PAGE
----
- Sales Volume Trends
- Price Trends
- Interest Rate Trends
- Our Economy
- Putting the Pieces Together
- Market Timing for San Diego
Sales Volume Trends
People often think real estate sales are seasonal; families prefer to move during the summer, between school years. This is only a half-truth, as the charts below will show. The following charts show year-over-year results on a month-by-month basis. We will first look at listings and sales.
The most significant behavior observable in the "Listings by Month" chart above is the fact that listings completely fall off at the end of the calendar year. With Thanksgiving, Christmas, and all the holiday parties in between, it just seems to be too much trouble. This in turn creates the huge surge in the January listings from everyone who held-off during the holidays (with an apparent decline in February).
We see that the January 2008 new listings come in at under 7,000, showing a contraction back toward to normalcy. Unfortunately, we are probably 1,000 - 2,000 listings higher than we would like to be.
The "Sales by Month" chart above confirms the seasonal behaviors seen in the Listings chart. Naturally we see that January and February are the slow months for closing escrow. Remember, a typical 60-day escrow means that the purchases were back in November and December. So, the actual slow period is the end of the prior year. The true activity picks up in January, resulting in the boom in sales closings in March.
Looking at the statistics for 2000, we see that sales (closed escrows), gradually increase from January through June and, with the exception of July, it shows a similar and reasonably steady decline through the end of the year. Absent other data, and knowing what our market did during the last eight years, I posit that this is perhaps the best definition of a normal year.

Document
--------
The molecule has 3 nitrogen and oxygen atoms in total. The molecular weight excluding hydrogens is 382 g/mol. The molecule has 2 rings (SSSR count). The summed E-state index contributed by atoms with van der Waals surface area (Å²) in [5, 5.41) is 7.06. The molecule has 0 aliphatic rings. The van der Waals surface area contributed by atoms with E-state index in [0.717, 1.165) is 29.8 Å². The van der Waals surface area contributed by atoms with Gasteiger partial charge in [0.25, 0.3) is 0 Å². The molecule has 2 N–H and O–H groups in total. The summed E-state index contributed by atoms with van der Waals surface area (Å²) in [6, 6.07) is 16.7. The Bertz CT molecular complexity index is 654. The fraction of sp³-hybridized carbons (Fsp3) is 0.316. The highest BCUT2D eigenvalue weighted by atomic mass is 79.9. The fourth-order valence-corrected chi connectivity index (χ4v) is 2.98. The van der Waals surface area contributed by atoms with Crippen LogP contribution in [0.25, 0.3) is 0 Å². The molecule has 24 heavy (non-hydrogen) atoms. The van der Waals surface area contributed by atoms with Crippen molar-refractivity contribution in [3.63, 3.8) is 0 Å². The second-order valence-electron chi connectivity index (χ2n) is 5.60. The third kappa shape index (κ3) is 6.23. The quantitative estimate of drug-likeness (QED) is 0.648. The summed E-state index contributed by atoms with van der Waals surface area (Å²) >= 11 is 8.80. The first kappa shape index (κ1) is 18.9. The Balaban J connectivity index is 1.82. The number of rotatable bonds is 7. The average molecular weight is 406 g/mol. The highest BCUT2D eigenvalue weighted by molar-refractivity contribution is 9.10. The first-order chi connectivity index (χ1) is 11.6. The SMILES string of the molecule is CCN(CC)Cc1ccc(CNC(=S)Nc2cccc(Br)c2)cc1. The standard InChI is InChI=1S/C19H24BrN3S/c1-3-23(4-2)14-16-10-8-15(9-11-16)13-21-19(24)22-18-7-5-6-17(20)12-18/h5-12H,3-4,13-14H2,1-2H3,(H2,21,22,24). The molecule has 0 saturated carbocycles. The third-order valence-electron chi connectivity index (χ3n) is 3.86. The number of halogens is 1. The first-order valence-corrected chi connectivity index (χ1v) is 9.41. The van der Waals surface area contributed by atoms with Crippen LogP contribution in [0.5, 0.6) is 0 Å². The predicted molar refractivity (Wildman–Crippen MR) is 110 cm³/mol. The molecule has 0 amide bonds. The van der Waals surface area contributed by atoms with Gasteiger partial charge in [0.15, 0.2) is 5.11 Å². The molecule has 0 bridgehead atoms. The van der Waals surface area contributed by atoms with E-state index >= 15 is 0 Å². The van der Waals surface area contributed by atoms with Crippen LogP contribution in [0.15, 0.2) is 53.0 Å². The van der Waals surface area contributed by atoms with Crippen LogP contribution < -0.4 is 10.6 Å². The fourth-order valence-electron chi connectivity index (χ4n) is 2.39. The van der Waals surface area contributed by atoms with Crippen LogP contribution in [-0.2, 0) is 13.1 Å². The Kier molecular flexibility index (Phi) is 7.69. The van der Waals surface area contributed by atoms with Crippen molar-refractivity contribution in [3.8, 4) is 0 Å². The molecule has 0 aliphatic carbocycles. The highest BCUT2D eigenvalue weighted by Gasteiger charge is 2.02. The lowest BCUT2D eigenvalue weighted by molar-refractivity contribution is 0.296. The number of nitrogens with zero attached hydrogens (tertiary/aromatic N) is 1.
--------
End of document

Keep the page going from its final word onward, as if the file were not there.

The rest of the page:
Right now, the initial sales of 1335 homes for January 2008 are down to less than 80% of last year at this time. February information (to date) indicates it will be substantially worse. Looking at the end of 2007, we see the sales numbers are down to about 65% of 2006.
Taken in isolation, it looks grim indeed. And for anyone who had needed to sell, it has been painfully slow.
But, looking at the bigger picture we see a depression (or even an inverse bubble) in the rate of sales. In the years 2000 – 2005, every January and February were 2297 sales and up. Today, sales are less than 60% of six other years. We have a pendulum swing or rubber band effect. There is always a pull toward normal. As with either a pendulum or rubber band, the further away from center, the more difficult it is to keep moving away. Right now, we are way below normal.
I hate to introduce this next part, because the numbers just don’t work, but here it is anyway. According to work by Rohe, Van Zandt, and McCarthy in 2001, homeowners remain in their home an average of 8.2 years while renters move every 2.1 years. (Anecdotally I hear 5-7 years for Californians.) In San Diego, with over 1,000,000 housing units (half of which are rentals), an average stay of 8.2 years would mean we would need to sell 61,000 units annually.
Not even at the height of the real estate mania did we reach this number. So, at least one of our numbers above is wrong. Be that as it may, we see the annual sales data showing us the same thing we are seeing in the monthly data – sales are far below any “normal” rate of sales. All else being equal, the quantity of sales must swing back. It is my belief that the pendulum is stopping already and the swing back must begin soon.